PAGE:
A big crowd of nearly 900 showed up at the school board meeting, some there in person and others online. This turnout shows that lots of folks are really into this issue and have strong feelings about it. Although some people said they’re okay with combining schools, most who spoke at the meeting didn’t like the idea at all.

What Comes Next

So far, the school board hasn’t made a final choice on whether to go ahead with joining any schools. The head of the board, Eve Bolton, says there’s going to be more talks and they’ll keep involving the community to look at every option out there. They want to make the best decisions that consider both the need to save money and what’s best educationally and historically for these areas.

Right now, the community is staying active and alert. Everyone’s pushing for a smart, open way to deal with the issues Cincinnati Public Schools are up against. We’ve got to think about money, how it affects the kids learning, and keeping our local traditions and unity.

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Yale Requires Standardized Tests Again

Anne lise Sylta



Yale University said on Thursday they’re bringing back the need for standardized test scores when you apply. This change is like what other top schools, including Dartmouth and MIT have done, and it’s a big deal for how they pick who gets in.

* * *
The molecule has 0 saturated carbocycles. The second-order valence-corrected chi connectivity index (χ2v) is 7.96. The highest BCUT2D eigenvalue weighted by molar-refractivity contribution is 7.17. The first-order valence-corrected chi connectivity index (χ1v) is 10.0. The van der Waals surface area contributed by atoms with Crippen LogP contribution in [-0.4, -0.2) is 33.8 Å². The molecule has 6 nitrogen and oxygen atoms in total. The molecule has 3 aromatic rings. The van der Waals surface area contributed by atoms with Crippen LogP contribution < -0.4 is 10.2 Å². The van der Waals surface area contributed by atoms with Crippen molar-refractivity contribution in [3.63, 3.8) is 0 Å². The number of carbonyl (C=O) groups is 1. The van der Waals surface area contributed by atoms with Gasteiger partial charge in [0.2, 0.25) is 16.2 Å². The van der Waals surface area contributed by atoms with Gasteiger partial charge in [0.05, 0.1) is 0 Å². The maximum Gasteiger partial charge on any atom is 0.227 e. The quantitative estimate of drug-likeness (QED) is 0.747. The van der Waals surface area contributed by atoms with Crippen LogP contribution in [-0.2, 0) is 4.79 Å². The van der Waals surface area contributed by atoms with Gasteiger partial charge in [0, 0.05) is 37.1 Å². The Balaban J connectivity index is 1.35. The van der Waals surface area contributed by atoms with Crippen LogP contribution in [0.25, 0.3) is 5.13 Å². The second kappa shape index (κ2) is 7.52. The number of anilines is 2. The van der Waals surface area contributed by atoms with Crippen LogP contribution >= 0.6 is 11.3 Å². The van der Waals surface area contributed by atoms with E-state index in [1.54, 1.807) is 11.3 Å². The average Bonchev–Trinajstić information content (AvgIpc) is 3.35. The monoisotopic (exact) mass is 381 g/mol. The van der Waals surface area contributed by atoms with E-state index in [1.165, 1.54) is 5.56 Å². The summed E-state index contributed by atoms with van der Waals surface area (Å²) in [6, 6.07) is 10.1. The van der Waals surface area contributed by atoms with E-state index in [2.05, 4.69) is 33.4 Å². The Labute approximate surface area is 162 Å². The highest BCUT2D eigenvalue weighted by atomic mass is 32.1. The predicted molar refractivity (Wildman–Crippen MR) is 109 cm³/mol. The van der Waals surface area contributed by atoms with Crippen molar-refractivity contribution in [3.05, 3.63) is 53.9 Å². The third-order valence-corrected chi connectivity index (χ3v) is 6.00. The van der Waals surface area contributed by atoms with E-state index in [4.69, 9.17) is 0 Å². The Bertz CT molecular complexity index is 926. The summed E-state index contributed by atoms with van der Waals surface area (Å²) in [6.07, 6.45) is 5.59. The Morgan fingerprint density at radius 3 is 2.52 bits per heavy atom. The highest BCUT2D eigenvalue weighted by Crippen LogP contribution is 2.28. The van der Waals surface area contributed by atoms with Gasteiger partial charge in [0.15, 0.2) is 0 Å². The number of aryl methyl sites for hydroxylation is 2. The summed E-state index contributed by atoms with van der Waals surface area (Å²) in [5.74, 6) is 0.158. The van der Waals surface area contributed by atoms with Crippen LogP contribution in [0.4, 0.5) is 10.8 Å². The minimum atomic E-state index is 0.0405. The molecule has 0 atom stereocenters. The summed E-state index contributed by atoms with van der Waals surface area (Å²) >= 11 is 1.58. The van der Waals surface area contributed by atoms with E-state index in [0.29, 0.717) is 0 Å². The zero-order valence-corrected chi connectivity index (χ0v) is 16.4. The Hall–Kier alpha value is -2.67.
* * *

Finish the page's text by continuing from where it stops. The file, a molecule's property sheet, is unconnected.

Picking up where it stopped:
Why They Changed Back

The school decided to ask for your test scores again because they worried not asking might hurt students without a lot of money. They wanted to be fair at first, but realized not having test scores made it tough to tell if students could really handle the tough work at Yale.

  • Without test scores, Yale saw that their admissions people had to look harder at other parts of the application, which wasn’t great for kids who couldn’t take fancy classes or prep for tests.
  • Also, turning in a test score – even one that’s not top-notch – could help show the Yale team that a student could do well there.

The Argument Over Tests

Some folks think standardized tests aren’t fair, but recent studies show that not asking for them might actually make things worse for some students.

  • A report by Opportunity Insights found that awesome scores from students without lots of advantages could show they’re really promising, going against what some people think about these kinds of tests.
  • Yale pointed out that test scores help predict who’s gonna succeed, especially for those coming from less fancy schools.

What People Think and What’s Happening

The choice to go back to needing tests is part of a bigger thing where lots of colleges are either sticking with or ditching test-optional rules.
While some schools have started asking for scores again, the University of Michigan plans to keep its test-optional policy for good, highlighting the value of taking tough high school courses.

Still, most colleges are sticking with their choice to not require tests, realizing that standardized tests can make inequality worse.